CHIEF JUSTICE Ivor Archie yesterday condemned statements made by Justice Minister Herbert Volney which suggested that he had benefitted from a “sweetheart” house deal and warned that they would not remain unchallenged.
In a four-page statement, Archie stated that the Judiciary, moreso the office of the Chief Justice, will in no way subject itself to intimidation “by the scandalous vituperation” of Volney and will continue to work with all justice sectors to speed up the delivery of justice.
Archie noted, that for a second time since Volney’s “overnight retirement as a judge…and his simultaneous entry into local politics,” he has had cause to caution Volney for public statements which have the effect of bringing the Judiciary into disrepute.
In May, Archie’s lawyers issued a pre-action protocol letter warning Volney of impending legal action following statements made by St Joseph MP during a television interview and comments made on the political platform.
In yesterday’s statement, Archie said it was regrettable that Speaker of the House Wade Mark did not seek to restrain Volney during the budget debate on Thursday and questioned whether Prime Minister Kamla Persad-Bissessar would distance herself from them.
Mark said yesterday he had not yet received a copy of the Chief Justice’s statement, but noted : “I intend to uphold the dignity and decorum of the House. I pledged in my acceptance speech (at the opening of Parliament) to uphold the best traditions and dignity of the Parliament and I intend to do so. I will look into the matters raised by the Honourable Chief Justice and would pronounce on them at a future time. I will look into his concerns and will have more to say at a later time”.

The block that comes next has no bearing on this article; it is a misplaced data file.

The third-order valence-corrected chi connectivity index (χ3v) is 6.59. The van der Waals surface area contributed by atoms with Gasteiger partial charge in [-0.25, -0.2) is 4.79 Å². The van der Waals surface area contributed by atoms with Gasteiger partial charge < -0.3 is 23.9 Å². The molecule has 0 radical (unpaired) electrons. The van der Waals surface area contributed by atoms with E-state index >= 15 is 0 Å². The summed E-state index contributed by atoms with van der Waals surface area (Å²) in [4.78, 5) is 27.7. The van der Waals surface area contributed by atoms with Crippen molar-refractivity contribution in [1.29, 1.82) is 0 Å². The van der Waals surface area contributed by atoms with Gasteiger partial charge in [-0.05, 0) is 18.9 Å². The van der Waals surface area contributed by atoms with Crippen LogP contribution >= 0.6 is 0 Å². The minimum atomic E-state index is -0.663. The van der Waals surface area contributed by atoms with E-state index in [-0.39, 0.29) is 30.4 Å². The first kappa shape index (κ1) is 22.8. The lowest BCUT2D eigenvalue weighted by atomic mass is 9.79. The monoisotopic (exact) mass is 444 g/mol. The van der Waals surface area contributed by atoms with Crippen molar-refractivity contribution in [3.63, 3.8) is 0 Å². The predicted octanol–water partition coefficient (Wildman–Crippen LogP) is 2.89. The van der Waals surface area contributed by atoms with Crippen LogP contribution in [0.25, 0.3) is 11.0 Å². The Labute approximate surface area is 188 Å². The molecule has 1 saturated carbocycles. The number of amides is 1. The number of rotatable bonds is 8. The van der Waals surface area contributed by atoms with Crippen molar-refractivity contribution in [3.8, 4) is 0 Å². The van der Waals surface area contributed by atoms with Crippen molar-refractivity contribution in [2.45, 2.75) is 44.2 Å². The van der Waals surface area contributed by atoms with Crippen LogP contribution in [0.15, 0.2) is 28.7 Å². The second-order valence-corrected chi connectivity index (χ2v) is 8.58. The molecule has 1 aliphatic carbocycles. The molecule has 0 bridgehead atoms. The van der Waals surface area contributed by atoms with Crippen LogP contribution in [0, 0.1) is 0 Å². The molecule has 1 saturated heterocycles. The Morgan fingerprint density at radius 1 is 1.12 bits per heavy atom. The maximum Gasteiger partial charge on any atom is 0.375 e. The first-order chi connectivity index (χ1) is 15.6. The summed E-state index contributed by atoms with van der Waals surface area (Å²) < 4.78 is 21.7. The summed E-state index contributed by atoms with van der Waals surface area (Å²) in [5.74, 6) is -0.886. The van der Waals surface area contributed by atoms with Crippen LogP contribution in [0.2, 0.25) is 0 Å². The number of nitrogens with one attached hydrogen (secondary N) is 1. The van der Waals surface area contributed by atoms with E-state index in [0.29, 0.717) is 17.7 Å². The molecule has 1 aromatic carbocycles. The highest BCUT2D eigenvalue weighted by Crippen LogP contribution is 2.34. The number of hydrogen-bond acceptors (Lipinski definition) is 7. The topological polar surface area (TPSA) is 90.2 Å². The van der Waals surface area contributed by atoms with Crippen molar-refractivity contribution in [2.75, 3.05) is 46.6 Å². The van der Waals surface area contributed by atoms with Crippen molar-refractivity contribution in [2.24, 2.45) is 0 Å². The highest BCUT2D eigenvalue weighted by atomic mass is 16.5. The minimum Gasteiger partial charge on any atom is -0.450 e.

In his statement, Archie said Volney’s recent statements “launched a scurrilous and defamatory attack on the office of the Chief Justice and the Judiciary as a whole” done under the cover of parliamentary privilege.
In his maiden parliamentary speech, Volney accused Archie of corruption and collusion with former attorney general John Jeremie who was “involving himself more and more in the business of the Judicary, in a way straddling the line of the Montesquien concept of the separation of powers and covertly undermining the independence of the Judiciary”.
Describing Volney’s conduct as regrettable, Archie said the Justice Minister’s “brashness and reprehensible conduct” came at a time when the Judiciary has been reaching out to the Executive to improve the effectiveness of the administration of justice.
Archie said such attacks were not being taken lightly and alluded that all avenues are being looked at, including legal action, since it is his responsibility to ensure the integrity of the Judiciary and its components remain intact.
Archie said: “His (Volney’s) looseness with respect to the Judiciary will not remain unchallenged, and…every avenue will be pursued to ensure remedy for any sullying of the character of the Honourable the Chief Justice or any other member of the Court.”